Also in Q4 2020, Tenable Lumin’s Predictive Scoring will deliver more accurate and comprehensive insight into an organization’s overall cyber exposure of assets.
“Tenable’s predictive technologies are powered by Exposure.ai, which continuously analyzes 20 trillion aspects of threat, vulnerability, and asset information with machine learning algorithms to predict critical exposure points before they can be leveraged in an attack,” said Renaud Deraison, co-founder and chief technology officer, Tenable.
F5 has introduced Shape AI Fraud Engine (SAFE), a new fully managed SaaS solution that eliminates fraudulent online transactions that get past existing fraud tools. SAFE utilizes a battle-tested AI engine to evaluate each online transaction across a variety of telemetry, environmental, and behavioral signals to accurately understand user intent and block human fraudsters before the fraud occurs.
Juniper Research estimates that online fraud losses are projected to exceed $48 billion per year by 2023.
“We’re seeing fraudsters launch increasingly sophisticated attacks that take advantage of COVID-driven shifts and overall economic distress,” said Sumit Agarwal, Vice President, Analytic Products at F5, and co-founder of Shape.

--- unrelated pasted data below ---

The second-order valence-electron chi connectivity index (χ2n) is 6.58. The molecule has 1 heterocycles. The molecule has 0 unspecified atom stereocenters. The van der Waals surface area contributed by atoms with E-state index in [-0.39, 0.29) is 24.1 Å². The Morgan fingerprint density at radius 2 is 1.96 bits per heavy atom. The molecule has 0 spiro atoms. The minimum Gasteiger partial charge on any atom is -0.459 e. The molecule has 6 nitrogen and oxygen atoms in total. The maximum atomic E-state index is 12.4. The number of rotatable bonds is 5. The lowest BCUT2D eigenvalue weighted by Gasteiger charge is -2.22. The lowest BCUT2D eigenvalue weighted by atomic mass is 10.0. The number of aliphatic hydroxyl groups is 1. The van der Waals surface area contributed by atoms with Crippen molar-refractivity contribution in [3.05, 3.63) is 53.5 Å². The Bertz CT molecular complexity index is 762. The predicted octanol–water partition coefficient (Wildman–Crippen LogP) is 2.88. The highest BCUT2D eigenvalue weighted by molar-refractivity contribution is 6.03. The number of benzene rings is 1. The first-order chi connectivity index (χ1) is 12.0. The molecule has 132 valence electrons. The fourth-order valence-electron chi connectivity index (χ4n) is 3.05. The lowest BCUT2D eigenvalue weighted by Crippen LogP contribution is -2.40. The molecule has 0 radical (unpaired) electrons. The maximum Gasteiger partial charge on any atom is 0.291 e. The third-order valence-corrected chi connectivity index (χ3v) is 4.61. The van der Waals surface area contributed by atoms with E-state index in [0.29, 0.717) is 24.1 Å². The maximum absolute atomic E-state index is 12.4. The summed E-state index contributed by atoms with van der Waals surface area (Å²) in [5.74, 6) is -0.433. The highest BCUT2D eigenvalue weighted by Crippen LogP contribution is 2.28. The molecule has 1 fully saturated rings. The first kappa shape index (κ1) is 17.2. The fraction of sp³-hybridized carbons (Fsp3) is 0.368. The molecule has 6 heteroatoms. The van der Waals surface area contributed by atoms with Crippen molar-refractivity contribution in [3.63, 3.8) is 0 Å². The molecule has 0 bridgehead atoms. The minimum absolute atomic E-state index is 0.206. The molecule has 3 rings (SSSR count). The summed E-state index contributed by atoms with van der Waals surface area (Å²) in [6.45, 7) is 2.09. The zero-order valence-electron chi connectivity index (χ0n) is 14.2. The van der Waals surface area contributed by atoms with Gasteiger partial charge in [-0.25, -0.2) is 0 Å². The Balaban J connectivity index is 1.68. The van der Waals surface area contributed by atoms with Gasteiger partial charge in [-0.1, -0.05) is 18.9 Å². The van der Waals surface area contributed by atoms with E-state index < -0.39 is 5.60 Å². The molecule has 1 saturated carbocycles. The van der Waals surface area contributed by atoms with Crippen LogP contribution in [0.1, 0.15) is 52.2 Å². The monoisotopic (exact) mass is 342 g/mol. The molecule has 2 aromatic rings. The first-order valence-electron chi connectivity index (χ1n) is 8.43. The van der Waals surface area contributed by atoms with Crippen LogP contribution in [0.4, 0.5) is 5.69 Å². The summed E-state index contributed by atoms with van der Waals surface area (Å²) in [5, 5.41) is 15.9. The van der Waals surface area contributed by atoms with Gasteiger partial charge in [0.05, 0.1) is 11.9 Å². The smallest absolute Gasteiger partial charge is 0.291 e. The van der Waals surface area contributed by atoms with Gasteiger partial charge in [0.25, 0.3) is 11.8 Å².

Application owners face two core sources of online fraud against their applications: bots and other forms of malicious or abusive automation, and real humans with bad intent. Through machine learning, Shape distinguishes automated traffic (bots) from humans as well as malicious traffic from benign and provides dynamic defenses to prevent fraud and abuse.
Monitoring account takeovers
The ultimate prize for cybercriminals is to obtain access to other people’s money. Greg Hancell, Manager of Global Fraud Consulting at OneSpan, explains how banks can apply continuous monitoring and machine learning to defend against account takeover attacks.
Account takeover fraud (ATO) is one of the top threats to financial institutions and their customers. In an industry survey by the Aite Group, 89% of financial institution executives pointed to account takeover fraud as the most common cause of losses. The 2020 Identity Fraud report by Javelin Strategy & Research found account takeovers trending at the highest loss rate to date, up a staggering 72% in 2019 to over $5 bn. As fraudsters get more aggressive, they continue to leverage phishing, spear-phishing, and identity theft to perpetrate further new account fraud.
1.5 million victims of existing account fraud had an intermediary account opened in their name, a 200% increase on the previous year.
In 2018, roughly 3.2 billion personal data records were compromised.
An effective way to recognize and defend against account takeover attacks is to implement continuous monitoring on digital platforms, and to keep watch on all the events as they happen, not just the login and the transaction, but also when requesting a balance, creating a new beneficiary, adding a new device or changing an address.